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Fast Facts - AAP 2017 Classification System - Clinical Gingival Health on a Reduced Periodontium

Fast Facts

Fast Facts: Perio Edition Episode 36

[Andrew Johnston, RDH]
Welcome back everyone! You are listening to another episode of Fast Facts- Perio Edition brought to you by A Tale of Two Hygienists in partnership with DentistRX. And now, please welcome your host, Katrina Sanders.
[Katrina Sanders, RDH]
Hello and welcome to Fast Facts: Perio Edition. On this week's episode of Fast Facts: Perio Edition, we are continuing the convo around the 2017 AAP classification system. Last week we looked at the clinical spectrum of health and we discussed the first two of the major categories when it comes to diagnosing or identifying periodontal health as pristine periodontal health and a well maintained clinically periodontally healthy case. This week we're continuing the dialog by looking specifically at our patients that present with a gingival healthy status, but they present with a reduced periodontium. I will begin by saying this is relatively new for us. Picture it. You have your periodontal maintenance patient, they've had active periodontal treatment in the past and now they've been seeing you every three or four months and their tissues are in a state of stability. They have perfect coral pink tissue, they have high level keratinization and for the most part you have a resulted minimal bleeding upon probing and optimal pocket depth numbers. This is a patient, however, who has experienced the disease process. And so this particular patient is considered a patient that is in a periodontal disease stability state. This is a patient that although their gingiva may be clinically healthy, there is a presence of a reduced periodontium. These are patients that may have some clinical attachment loss or destruction from a history of the disease process, but these are patients that are in a state in which their periodontitis has been successfully treated. We have been able to control local or systemic factors. And so these are patients that do have minimal bleeding on probing, optimal pocket depth sites, stable attachment levels and a lack of progression of the destructive process. Are these patients that if we do not maintain these modifying factors, could readily enter back into active periodontal disease? Absolutely. And so these individuals, patients that are in a state of periodontal disease remission or control, are considered patients that are periodontal patients in a stable on a reduced periodontium status.
On the other side of the coin, we can also have patients that present with some type of clinical attachment loss, yet their periodontal status, from a gingival observation, is in a state of stability. So these are patients that may have some attachment loss, they may have some recession, and this would be due to non periodontal factors. These could be things, for example, like patients that have had clinical crown lengthening done. So, yeah, they're going to have recession. They're going to maybe even have exposed root surfaces in some areas. But these are patients that have that exposed surface because a doctor performed clinical crown lengthening on them. This could also be a patient, for example, that has an apparent frontal pull or maybe some iatrogenic challenge. Maybe the patient had a tongue ring, for example. And so the sequelae, the loss of attachment in some of those areas is due not specifically to the disease process itself, but due to some other extenuating circumstance.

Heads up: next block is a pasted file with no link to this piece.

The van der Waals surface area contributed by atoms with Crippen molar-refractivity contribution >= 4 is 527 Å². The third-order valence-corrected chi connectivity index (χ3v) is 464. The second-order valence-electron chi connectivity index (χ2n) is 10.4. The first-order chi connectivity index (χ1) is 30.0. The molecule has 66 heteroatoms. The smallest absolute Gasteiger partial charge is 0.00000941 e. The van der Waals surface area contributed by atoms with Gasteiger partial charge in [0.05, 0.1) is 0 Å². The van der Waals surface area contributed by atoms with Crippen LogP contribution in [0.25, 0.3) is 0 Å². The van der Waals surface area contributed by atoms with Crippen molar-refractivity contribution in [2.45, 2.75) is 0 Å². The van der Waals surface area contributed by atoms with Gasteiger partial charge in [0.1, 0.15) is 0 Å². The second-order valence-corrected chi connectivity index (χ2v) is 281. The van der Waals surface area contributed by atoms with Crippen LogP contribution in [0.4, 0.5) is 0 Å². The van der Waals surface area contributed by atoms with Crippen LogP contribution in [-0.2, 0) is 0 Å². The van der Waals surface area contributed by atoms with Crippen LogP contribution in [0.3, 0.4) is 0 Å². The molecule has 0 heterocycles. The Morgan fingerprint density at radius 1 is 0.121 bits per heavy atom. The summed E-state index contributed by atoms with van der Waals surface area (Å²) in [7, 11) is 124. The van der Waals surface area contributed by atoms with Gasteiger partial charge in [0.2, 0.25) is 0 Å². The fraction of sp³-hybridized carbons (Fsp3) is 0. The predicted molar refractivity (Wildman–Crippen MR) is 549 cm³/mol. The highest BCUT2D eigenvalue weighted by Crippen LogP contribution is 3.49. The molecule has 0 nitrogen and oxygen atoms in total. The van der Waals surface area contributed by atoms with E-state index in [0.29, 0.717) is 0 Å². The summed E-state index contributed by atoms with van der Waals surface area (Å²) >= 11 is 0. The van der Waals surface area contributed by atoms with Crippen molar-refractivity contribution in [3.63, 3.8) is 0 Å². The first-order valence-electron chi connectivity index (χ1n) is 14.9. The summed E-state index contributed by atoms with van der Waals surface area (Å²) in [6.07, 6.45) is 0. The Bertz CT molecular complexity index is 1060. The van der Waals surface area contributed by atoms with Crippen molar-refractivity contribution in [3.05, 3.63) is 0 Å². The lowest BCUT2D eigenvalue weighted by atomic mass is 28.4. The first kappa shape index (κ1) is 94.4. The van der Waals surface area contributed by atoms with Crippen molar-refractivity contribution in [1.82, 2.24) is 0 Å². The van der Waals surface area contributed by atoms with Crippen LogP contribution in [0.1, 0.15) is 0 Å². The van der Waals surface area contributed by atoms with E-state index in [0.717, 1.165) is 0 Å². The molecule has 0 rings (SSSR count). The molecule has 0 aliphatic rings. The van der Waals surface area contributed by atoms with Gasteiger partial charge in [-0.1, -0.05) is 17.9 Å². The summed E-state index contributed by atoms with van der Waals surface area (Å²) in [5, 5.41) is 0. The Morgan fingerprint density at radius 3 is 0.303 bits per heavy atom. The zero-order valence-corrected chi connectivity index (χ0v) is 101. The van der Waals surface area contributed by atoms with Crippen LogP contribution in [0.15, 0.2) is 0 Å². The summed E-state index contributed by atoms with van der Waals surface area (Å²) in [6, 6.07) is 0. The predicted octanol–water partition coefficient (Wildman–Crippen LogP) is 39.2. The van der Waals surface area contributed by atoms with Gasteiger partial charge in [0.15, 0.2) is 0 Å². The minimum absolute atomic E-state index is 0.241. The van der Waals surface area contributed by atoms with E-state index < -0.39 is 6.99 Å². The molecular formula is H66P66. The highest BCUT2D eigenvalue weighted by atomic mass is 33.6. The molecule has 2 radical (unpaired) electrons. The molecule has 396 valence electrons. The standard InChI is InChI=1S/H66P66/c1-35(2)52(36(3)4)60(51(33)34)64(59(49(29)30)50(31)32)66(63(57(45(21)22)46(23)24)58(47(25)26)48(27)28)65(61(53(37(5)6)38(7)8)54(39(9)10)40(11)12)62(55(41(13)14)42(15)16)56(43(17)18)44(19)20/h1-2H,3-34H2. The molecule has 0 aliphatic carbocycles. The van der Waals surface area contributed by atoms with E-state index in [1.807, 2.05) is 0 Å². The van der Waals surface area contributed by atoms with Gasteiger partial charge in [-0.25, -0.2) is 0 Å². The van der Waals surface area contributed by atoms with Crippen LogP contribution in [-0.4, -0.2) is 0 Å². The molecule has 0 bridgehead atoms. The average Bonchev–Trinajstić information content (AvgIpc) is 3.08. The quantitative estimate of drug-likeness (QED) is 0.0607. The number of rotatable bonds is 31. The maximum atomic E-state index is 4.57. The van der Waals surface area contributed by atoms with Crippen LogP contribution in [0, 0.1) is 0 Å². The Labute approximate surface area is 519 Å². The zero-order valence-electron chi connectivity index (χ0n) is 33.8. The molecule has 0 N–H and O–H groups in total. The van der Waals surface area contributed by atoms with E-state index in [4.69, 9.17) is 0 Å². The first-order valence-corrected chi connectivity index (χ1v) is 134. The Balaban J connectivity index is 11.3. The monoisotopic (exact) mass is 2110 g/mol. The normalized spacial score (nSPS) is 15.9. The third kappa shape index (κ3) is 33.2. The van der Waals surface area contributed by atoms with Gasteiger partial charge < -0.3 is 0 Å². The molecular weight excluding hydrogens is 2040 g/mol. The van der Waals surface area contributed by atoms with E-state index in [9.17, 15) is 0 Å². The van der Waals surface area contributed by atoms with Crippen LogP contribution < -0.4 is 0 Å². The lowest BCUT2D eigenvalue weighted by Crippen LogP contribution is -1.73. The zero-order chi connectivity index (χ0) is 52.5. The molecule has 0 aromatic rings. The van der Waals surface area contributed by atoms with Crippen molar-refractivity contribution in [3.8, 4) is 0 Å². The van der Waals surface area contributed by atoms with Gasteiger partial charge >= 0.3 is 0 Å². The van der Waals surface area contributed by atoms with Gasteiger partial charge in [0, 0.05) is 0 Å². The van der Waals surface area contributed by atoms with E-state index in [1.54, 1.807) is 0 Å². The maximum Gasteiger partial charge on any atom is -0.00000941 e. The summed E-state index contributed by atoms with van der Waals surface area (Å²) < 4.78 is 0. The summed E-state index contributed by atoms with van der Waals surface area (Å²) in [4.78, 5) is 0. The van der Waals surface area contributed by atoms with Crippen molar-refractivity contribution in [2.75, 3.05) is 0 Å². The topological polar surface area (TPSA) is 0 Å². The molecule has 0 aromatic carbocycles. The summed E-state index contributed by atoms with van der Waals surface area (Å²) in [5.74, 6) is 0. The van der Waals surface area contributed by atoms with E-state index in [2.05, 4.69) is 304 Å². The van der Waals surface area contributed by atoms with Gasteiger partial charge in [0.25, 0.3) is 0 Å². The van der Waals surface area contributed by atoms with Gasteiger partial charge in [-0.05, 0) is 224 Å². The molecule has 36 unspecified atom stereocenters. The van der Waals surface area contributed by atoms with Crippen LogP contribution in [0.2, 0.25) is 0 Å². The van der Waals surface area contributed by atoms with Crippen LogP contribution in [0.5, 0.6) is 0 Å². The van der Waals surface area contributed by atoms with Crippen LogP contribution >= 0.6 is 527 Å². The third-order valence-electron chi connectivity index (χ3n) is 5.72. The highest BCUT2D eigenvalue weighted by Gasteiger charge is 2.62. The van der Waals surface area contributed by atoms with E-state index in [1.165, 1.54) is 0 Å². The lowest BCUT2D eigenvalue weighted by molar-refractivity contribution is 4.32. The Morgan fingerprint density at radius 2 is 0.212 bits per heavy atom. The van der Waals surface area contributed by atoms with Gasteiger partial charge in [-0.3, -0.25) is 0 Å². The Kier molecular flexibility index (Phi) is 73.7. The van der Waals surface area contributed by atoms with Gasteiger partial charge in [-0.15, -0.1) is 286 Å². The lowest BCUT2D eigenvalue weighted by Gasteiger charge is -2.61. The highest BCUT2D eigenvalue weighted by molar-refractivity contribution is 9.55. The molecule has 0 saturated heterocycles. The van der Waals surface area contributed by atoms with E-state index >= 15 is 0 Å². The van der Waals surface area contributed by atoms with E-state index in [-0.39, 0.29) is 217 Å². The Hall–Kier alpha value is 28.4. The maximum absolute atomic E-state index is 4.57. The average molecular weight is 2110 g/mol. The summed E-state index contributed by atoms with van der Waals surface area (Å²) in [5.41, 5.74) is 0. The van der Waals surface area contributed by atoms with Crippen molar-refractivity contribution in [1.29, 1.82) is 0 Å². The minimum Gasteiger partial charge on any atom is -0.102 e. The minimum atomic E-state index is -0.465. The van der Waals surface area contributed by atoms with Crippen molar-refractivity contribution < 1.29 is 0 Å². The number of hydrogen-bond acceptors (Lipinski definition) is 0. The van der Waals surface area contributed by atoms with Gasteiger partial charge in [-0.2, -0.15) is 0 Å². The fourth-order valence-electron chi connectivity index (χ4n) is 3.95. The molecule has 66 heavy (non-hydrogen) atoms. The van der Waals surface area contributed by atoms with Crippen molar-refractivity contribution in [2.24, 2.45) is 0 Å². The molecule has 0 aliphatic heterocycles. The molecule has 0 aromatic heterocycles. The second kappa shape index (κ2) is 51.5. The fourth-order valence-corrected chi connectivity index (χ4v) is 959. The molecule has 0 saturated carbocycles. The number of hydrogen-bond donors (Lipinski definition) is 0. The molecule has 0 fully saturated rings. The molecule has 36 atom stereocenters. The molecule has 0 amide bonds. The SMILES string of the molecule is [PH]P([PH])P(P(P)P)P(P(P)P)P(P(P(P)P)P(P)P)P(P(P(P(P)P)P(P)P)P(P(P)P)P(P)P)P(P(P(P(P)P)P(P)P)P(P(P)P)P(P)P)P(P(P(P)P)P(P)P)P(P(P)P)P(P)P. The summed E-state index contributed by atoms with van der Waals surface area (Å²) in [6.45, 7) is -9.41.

These are patients that are considered non periodontitis patients that do present with still a reduced periodontium. The key indicator here is that it is imperative for us as the treating clinician to identify, does our patient truly present with pristine health of the periodontium, where there's no clinical attachment loss whatsoever, or does the patient have a healthy gingival status yet we're seeing some attachment loss? The American Academy of Periodontology very much supports us as clinicians in understanding and identifying the various factors that can contribute to changes in our patients periodontal status.
Stay tuned as next week we continue the conversation in introducing the various layers of gingivitis as identified by the AAP in 2017. Thank you for joining in and have a wonderful week
This has been another episode of Fast Facts - Perio Edition with Katrina Sanders, RDH. Please feel free to reach me on Instagram @thedentalwinegenist or on my website Cheers.
[Andrew Johnston, RDH]
Thank you for listening to another episode of Fast Facts - Perio Edition, brought to you in part by DentistRX makers of the InteliSonic line of power brushes. Find out more by visiting their website at We'll see you next week for another Fast Fact!

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